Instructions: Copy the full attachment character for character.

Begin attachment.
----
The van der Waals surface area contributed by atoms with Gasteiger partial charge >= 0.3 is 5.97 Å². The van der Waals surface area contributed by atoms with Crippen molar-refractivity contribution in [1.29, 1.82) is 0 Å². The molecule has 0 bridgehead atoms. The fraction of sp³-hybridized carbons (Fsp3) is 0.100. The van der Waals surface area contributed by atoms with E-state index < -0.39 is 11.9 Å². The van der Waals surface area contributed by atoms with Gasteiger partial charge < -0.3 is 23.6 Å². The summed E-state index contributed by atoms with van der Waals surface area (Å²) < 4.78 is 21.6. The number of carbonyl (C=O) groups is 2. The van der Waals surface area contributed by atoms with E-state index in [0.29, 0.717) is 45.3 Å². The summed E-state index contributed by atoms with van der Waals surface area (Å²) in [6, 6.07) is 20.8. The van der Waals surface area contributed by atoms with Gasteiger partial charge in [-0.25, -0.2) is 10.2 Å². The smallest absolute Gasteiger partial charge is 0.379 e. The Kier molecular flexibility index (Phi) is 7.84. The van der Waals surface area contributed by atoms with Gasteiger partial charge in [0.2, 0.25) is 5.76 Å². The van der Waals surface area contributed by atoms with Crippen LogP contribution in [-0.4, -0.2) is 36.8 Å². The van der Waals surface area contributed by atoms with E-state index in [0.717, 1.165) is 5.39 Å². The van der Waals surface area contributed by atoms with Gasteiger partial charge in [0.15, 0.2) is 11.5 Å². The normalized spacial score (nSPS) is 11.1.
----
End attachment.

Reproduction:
The van der Waals surface area contributed by atoms with Gasteiger partial charge >= 0.3 is 5.97 Å². The van der Waals surface area contributed by atoms with Crippen molar-refractivity contribution in [1.29, 1.82) is 0 Å². The molecule has 0 bridgehead atoms. The fraction of sp³-hybridized carbons (Fsp3) is 0.100. The van der Waals surface area contributed by atoms with E-state index < -0.39 is 11.9 Å². The van der Waals surface area contributed by atoms with Gasteiger partial charge < -0.3 is 23.6 Å². The summed E-state index contributed by atoms with van der Waals surface area (Å²) < 4.78 is 21.6. The number of carbonyl (C=O) groups is 2. The van der Waals surface area contributed by atoms with E-state index in [0.29, 0.717) is 45.3 Å². The summed E-state index contributed by atoms with van der Waals surface area (Å²) in [6, 6.07) is 20.8. The van der Waals surface area contributed by atoms with Gasteiger partial charge in [-0.25, -0.2) is 10.2 Å². The smallest absolute Gasteiger partial charge is 0.379 e. The Kier molecular flexibility index (Phi) is 7.84. The van der Waals surface area contributed by atoms with Gasteiger partial charge in [0.2, 0.25) is 5.76 Å². The van der Waals surface area contributed by atoms with Crippen LogP contribution in [-0.4, -0.2) is 36.8 Å². The van der Waals surface area contributed by atoms with E-state index in [0.717, 1.165) is 5.39 Å². The van der Waals surface area contributed by atoms with Gasteiger partial charge in [0.15, 0.2) is 11.5 Å². The normalized spacial score (nSPS) is 11.1.